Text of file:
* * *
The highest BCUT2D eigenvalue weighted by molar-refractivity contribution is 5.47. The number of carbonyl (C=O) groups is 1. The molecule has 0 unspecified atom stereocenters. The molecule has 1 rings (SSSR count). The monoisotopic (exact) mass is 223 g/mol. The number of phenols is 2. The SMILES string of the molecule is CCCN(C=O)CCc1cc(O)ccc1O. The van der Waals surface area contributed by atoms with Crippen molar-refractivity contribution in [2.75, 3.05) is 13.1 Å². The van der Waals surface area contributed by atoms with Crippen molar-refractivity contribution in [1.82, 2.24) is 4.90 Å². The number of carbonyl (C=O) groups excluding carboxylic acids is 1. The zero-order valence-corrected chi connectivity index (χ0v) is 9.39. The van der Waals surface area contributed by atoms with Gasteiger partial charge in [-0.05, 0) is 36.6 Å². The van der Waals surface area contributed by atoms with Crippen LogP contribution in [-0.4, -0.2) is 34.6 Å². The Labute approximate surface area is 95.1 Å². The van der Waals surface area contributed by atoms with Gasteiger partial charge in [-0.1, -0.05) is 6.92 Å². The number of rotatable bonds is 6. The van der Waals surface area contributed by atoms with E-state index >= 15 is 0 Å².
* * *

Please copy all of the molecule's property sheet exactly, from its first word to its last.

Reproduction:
The highest BCUT2D eigenvalue weighted by molar-refractivity contribution is 5.47. The number of carbonyl (C=O) groups is 1. The molecule has 0 unspecified atom stereocenters. The molecule has 1 rings (SSSR count). The monoisotopic (exact) mass is 223 g/mol. The number of phenols is 2. The SMILES string of the molecule is CCCN(C=O)CCc1cc(O)ccc1O. The van der Waals surface area contributed by atoms with Crippen molar-refractivity contribution in [2.75, 3.05) is 13.1 Å². The van der Waals surface area contributed by atoms with Crippen molar-refractivity contribution in [1.82, 2.24) is 4.90 Å². The number of carbonyl (C=O) groups excluding carboxylic acids is 1. The zero-order valence-corrected chi connectivity index (χ0v) is 9.39. The van der Waals surface area contributed by atoms with Gasteiger partial charge in [-0.05, 0) is 36.6 Å². The van der Waals surface area contributed by atoms with Crippen LogP contribution in [-0.4, -0.2) is 34.6 Å². The Labute approximate surface area is 95.1 Å². The van der Waals surface area contributed by atoms with Gasteiger partial charge in [-0.1, -0.05) is 6.92 Å². The number of rotatable bonds is 6. The van der Waals surface area contributed by atoms with E-state index >= 15 is 0 Å².